- BD will pay $60 million to settle widespread multistate litigation alleging that subsidiary C.R. Bard deceptively marketed transvaginal surgical mesh devices to patients. The company denied any wrongdoing, per a statement.
- The Bard implants were no longer being sold in the U.S. when they came under BD's purview via its $24 billion acquisition of the company in 2017. The discontinued devices were intended to treat pelvic organ prolapse and stress urinary incontinence but were linked to serious complications. FDA last year ordered all remaining versions of the devices in the U.S. off the market.
- The District of Columbia and every U.S. state besides West Virginia and Wyoming are part of the settlement. The effort was led primarily by attorney general offices in California and Washington. Both of those states have reached settlements in the last year with Johnson & Johnson regarding deceptive marketing of similar products.
Implantation of pelvic mesh products has become less and less common in recent years amid concerns over safety. Many companies opted to leave the market once FDA in 2016 reclassified surgical mesh for transvaginal repair of pelvic organ prolapse into a higher-risk, more burdensome category requiring premarket approval. Bard stopped selling the devices in the U.S. at the end of that year and followed suit in the EU early last year.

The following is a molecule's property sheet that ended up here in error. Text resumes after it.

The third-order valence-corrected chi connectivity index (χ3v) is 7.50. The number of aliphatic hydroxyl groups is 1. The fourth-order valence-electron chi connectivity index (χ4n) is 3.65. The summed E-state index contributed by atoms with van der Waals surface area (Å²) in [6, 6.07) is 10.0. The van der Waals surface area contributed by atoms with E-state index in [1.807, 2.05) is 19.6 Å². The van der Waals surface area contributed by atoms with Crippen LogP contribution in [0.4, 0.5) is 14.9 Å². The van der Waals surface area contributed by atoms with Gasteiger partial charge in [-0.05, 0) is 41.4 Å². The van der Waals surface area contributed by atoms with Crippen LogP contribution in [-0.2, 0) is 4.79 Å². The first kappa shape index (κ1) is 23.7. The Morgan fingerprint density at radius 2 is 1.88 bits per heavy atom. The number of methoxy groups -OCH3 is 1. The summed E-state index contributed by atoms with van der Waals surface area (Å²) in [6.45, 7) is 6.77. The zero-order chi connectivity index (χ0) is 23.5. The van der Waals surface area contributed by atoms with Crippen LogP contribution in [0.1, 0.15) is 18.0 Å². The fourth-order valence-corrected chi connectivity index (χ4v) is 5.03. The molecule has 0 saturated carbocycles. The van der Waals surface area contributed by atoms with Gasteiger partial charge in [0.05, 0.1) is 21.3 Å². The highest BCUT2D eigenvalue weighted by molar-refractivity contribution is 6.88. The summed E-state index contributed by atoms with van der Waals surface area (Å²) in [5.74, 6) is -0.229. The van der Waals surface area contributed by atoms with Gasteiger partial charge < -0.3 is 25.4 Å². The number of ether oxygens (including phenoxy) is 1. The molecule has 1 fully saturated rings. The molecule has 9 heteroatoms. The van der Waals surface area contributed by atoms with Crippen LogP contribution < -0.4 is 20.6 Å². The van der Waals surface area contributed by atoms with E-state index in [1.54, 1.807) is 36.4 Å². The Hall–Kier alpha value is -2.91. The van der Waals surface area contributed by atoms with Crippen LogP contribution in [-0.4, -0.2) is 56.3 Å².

By the time FDA held an advisory committee hearing on the devices' risks and benefits in 2019, and subsequently decided that all remaining versions of the product should be removed from the market, only Danish medtech Coloplast and Boston Scientific were affected.
Litigation tied to years of harm from the devices has continued to work its way through the courts. Ethicon owner J&J has been on the receiving end of much state litigation, paying nearly $10 million to settle with Washington last April, $117 million to settle with 41 states last October, $344 million to settle with California in January, and $4 million to settle with West Virginia in May (a sum that also covered hip replacement systems). Oregon levied its own case against J&J last December.
Boston Scientific reported in its most recent quarterly filing that for over 96% of the 54,000 product liability cases or claims asserted against the company related to transvaginal surgical mesh products the medtech had entered into master settlement agreements or were very close to doing so.